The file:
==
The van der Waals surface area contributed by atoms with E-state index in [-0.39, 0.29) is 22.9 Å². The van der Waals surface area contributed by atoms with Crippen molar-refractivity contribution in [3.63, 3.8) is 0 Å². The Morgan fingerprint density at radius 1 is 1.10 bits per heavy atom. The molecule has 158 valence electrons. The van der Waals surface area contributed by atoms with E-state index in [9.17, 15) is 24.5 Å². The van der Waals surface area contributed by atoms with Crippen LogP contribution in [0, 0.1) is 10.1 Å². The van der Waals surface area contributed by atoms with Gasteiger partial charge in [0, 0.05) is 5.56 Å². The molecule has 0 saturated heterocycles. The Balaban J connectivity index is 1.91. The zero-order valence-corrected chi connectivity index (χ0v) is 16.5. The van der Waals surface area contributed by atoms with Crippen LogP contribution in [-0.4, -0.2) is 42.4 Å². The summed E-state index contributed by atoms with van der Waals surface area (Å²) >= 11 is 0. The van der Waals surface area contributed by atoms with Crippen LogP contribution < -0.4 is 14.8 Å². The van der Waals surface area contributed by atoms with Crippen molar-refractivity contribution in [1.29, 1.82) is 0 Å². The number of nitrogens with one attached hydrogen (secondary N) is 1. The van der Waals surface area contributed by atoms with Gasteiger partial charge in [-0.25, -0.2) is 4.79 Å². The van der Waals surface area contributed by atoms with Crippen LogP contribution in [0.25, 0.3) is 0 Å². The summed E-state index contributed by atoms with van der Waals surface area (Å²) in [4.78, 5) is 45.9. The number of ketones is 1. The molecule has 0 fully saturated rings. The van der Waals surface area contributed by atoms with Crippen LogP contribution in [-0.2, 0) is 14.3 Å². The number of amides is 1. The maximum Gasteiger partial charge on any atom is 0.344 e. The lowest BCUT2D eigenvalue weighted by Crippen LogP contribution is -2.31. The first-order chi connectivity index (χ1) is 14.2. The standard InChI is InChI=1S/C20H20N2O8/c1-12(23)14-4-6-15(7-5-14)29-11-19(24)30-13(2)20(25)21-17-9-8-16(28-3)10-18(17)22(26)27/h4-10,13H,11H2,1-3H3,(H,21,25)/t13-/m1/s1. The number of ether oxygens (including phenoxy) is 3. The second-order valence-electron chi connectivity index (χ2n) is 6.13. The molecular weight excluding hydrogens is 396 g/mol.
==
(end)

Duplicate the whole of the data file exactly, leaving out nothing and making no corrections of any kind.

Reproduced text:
The van der Waals surface area contributed by atoms with E-state index in [-0.39, 0.29) is 22.9 Å². The van der Waals surface area contributed by atoms with Crippen molar-refractivity contribution in [3.63, 3.8) is 0 Å². The Morgan fingerprint density at radius 1 is 1.10 bits per heavy atom. The molecule has 158 valence electrons. The van der Waals surface area contributed by atoms with E-state index in [9.17, 15) is 24.5 Å². The van der Waals surface area contributed by atoms with Crippen LogP contribution in [0, 0.1) is 10.1 Å². The van der Waals surface area contributed by atoms with Gasteiger partial charge in [0, 0.05) is 5.56 Å². The molecule has 0 saturated heterocycles. The Balaban J connectivity index is 1.91. The zero-order valence-corrected chi connectivity index (χ0v) is 16.5. The van der Waals surface area contributed by atoms with Crippen LogP contribution in [-0.4, -0.2) is 42.4 Å². The summed E-state index contributed by atoms with van der Waals surface area (Å²) >= 11 is 0. The van der Waals surface area contributed by atoms with Crippen LogP contribution < -0.4 is 14.8 Å². The van der Waals surface area contributed by atoms with Crippen molar-refractivity contribution in [1.29, 1.82) is 0 Å². The number of nitrogens with one attached hydrogen (secondary N) is 1. The van der Waals surface area contributed by atoms with Gasteiger partial charge in [-0.25, -0.2) is 4.79 Å². The van der Waals surface area contributed by atoms with Crippen LogP contribution in [0.25, 0.3) is 0 Å². The summed E-state index contributed by atoms with van der Waals surface area (Å²) in [4.78, 5) is 45.9. The number of ketones is 1. The molecule has 0 fully saturated rings. The van der Waals surface area contributed by atoms with Crippen LogP contribution in [-0.2, 0) is 14.3 Å². The number of amides is 1. The maximum Gasteiger partial charge on any atom is 0.344 e. The lowest BCUT2D eigenvalue weighted by Crippen LogP contribution is -2.31. The first-order chi connectivity index (χ1) is 14.2. The standard InChI is InChI=1S/C20H20N2O8/c1-12(23)14-4-6-15(7-5-14)29-11-19(24)30-13(2)20(25)21-17-9-8-16(28-3)10-18(17)22(26)27/h4-10,13H,11H2,1-3H3,(H,21,25)/t13-/m1/s1. The number of ether oxygens (including phenoxy) is 3. The second-order valence-electron chi connectivity index (χ2n) is 6.13. The molecular weight excluding hydrogens is 396 g/mol.